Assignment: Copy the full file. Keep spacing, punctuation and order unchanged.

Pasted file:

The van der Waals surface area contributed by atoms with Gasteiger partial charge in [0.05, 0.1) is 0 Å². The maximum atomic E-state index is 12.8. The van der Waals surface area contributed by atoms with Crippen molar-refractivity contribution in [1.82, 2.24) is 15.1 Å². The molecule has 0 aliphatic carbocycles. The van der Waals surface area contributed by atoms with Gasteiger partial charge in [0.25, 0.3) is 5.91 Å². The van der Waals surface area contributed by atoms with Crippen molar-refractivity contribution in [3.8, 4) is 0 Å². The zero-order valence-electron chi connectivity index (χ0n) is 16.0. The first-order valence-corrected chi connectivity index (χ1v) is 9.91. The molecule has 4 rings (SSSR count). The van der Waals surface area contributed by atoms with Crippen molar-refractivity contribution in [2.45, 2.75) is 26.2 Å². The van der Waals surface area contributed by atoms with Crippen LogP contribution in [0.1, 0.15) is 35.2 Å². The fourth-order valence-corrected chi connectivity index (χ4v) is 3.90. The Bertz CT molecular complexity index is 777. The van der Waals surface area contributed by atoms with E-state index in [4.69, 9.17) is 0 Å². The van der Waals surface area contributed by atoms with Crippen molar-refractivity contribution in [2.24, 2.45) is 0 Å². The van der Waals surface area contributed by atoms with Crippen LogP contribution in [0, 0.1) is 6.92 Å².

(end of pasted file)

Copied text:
The van der Waals surface area contributed by atoms with Gasteiger partial charge in [0.05, 0.1) is 0 Å². The maximum atomic E-state index is 12.8. The van der Waals surface area contributed by atoms with Crippen molar-refractivity contribution in [1.82, 2.24) is 15.1 Å². The molecule has 0 aliphatic carbocycles. The van der Waals surface area contributed by atoms with Gasteiger partial charge in [0.25, 0.3) is 5.91 Å². The van der Waals surface area contributed by atoms with Crippen molar-refractivity contribution in [3.8, 4) is 0 Å². The zero-order valence-electron chi connectivity index (χ0n) is 16.0. The first-order valence-corrected chi connectivity index (χ1v) is 9.91. The molecule has 4 rings (SSSR count). The van der Waals surface area contributed by atoms with Crippen molar-refractivity contribution in [2.45, 2.75) is 26.2 Å². The van der Waals surface area contributed by atoms with Crippen LogP contribution in [0.1, 0.15) is 35.2 Å². The fourth-order valence-corrected chi connectivity index (χ4v) is 3.90. The Bertz CT molecular complexity index is 777. The van der Waals surface area contributed by atoms with E-state index in [4.69, 9.17) is 0 Å². The van der Waals surface area contributed by atoms with Crippen molar-refractivity contribution in [2.24, 2.45) is 0 Å². The van der Waals surface area contributed by atoms with Crippen LogP contribution in [0, 0.1) is 6.92 Å².